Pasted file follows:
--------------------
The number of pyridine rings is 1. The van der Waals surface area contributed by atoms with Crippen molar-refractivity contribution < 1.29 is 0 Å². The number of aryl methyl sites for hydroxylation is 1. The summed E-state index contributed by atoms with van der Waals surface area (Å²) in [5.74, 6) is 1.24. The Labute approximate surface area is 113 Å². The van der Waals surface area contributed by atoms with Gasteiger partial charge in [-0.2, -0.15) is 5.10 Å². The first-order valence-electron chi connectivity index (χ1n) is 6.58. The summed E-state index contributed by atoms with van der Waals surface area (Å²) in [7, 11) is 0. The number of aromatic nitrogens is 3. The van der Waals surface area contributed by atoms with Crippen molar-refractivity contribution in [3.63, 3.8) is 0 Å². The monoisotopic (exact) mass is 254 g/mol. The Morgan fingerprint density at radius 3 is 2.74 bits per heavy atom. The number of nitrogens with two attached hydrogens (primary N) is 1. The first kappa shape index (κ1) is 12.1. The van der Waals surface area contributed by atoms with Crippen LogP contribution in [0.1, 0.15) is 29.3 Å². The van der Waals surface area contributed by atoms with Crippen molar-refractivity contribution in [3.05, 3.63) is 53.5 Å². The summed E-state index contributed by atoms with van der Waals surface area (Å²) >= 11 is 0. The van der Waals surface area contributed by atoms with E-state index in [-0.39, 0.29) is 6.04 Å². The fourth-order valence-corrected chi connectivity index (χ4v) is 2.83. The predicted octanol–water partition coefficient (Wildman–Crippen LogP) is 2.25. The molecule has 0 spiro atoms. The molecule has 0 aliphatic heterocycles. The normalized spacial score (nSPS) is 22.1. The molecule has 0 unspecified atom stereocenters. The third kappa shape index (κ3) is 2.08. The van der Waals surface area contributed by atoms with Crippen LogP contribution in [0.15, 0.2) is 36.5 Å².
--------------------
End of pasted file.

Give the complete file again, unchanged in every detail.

The number of pyridine rings is 1. The van der Waals surface area contributed by atoms with Crippen molar-refractivity contribution < 1.29 is 0 Å². The number of aryl methyl sites for hydroxylation is 1. The summed E-state index contributed by atoms with van der Waals surface area (Å²) in [5.74, 6) is 1.24. The Labute approximate surface area is 113 Å². The van der Waals surface area contributed by atoms with Gasteiger partial charge in [-0.2, -0.15) is 5.10 Å². The first-order valence-electron chi connectivity index (χ1n) is 6.58. The summed E-state index contributed by atoms with van der Waals surface area (Å²) in [7, 11) is 0. The number of aromatic nitrogens is 3. The van der Waals surface area contributed by atoms with Crippen molar-refractivity contribution in [3.63, 3.8) is 0 Å². The monoisotopic (exact) mass is 254 g/mol. The Morgan fingerprint density at radius 3 is 2.74 bits per heavy atom. The number of nitrogens with two attached hydrogens (primary N) is 1. The first kappa shape index (κ1) is 12.1. The van der Waals surface area contributed by atoms with Crippen LogP contribution in [0.1, 0.15) is 29.3 Å². The van der Waals surface area contributed by atoms with Crippen molar-refractivity contribution in [3.05, 3.63) is 53.5 Å². The summed E-state index contributed by atoms with van der Waals surface area (Å²) >= 11 is 0. The van der Waals surface area contributed by atoms with E-state index in [-0.39, 0.29) is 6.04 Å². The fourth-order valence-corrected chi connectivity index (χ4v) is 2.83. The predicted octanol–water partition coefficient (Wildman–Crippen LogP) is 2.25. The molecule has 0 spiro atoms. The molecule has 0 aliphatic heterocycles. The normalized spacial score (nSPS) is 22.1. The molecule has 0 unspecified atom stereocenters. The third kappa shape index (κ3) is 2.08. The van der Waals surface area contributed by atoms with Crippen LogP contribution in [0.15, 0.2) is 36.5 Å².